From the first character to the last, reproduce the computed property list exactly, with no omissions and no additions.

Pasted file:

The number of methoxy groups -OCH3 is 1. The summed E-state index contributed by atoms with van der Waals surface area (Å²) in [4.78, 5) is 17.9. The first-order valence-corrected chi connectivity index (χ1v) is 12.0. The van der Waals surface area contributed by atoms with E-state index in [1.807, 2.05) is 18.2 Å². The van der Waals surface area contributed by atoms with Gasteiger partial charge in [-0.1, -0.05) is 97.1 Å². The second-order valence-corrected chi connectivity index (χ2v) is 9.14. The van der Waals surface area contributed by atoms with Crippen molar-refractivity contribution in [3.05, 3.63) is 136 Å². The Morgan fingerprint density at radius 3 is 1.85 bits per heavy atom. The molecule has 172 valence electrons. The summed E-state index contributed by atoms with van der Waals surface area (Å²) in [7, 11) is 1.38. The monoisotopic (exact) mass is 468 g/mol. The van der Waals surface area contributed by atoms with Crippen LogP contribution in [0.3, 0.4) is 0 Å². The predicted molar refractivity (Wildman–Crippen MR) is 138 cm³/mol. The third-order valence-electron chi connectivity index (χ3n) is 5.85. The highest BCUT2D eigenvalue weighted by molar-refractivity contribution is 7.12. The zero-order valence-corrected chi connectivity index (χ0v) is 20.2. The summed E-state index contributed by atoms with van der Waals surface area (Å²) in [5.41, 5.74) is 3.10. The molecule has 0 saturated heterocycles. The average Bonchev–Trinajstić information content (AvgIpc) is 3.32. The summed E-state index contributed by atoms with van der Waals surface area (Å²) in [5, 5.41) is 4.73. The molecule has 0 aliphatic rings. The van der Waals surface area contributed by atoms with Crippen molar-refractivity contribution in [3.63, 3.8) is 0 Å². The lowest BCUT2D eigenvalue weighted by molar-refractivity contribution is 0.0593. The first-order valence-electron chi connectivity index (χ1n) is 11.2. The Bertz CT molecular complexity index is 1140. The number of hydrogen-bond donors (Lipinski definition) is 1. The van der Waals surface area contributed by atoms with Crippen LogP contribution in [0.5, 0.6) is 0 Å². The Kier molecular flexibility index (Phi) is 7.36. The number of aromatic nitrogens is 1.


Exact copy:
The number of methoxy groups -OCH3 is 1. The summed E-state index contributed by atoms with van der Waals surface area (Å²) in [4.78, 5) is 17.9. The first-order valence-corrected chi connectivity index (χ1v) is 12.0. The van der Waals surface area contributed by atoms with E-state index in [1.807, 2.05) is 18.2 Å². The van der Waals surface area contributed by atoms with Gasteiger partial charge in [-0.1, -0.05) is 97.1 Å². The second-order valence-corrected chi connectivity index (χ2v) is 9.14. The van der Waals surface area contributed by atoms with Crippen molar-refractivity contribution in [3.05, 3.63) is 136 Å². The Morgan fingerprint density at radius 3 is 1.85 bits per heavy atom. The molecule has 172 valence electrons. The summed E-state index contributed by atoms with van der Waals surface area (Å²) in [7, 11) is 1.38. The monoisotopic (exact) mass is 468 g/mol. The van der Waals surface area contributed by atoms with Crippen LogP contribution in [0.3, 0.4) is 0 Å². The predicted molar refractivity (Wildman–Crippen MR) is 138 cm³/mol. The third-order valence-electron chi connectivity index (χ3n) is 5.85. The highest BCUT2D eigenvalue weighted by molar-refractivity contribution is 7.12. The zero-order valence-corrected chi connectivity index (χ0v) is 20.2. The summed E-state index contributed by atoms with van der Waals surface area (Å²) in [5.41, 5.74) is 3.10. The molecule has 0 saturated heterocycles. The average Bonchev–Trinajstić information content (AvgIpc) is 3.32. The summed E-state index contributed by atoms with van der Waals surface area (Å²) in [5, 5.41) is 4.73. The molecule has 0 aliphatic rings. The van der Waals surface area contributed by atoms with Crippen molar-refractivity contribution in [3.63, 3.8) is 0 Å². The lowest BCUT2D eigenvalue weighted by molar-refractivity contribution is 0.0593. The first-order valence-electron chi connectivity index (χ1n) is 11.2. The Bertz CT molecular complexity index is 1140. The number of hydrogen-bond donors (Lipinski definition) is 1. The van der Waals surface area contributed by atoms with Crippen LogP contribution in [0.5, 0.6) is 0 Å². The Kier molecular flexibility index (Phi) is 7.36. The number of aromatic nitrogens is 1.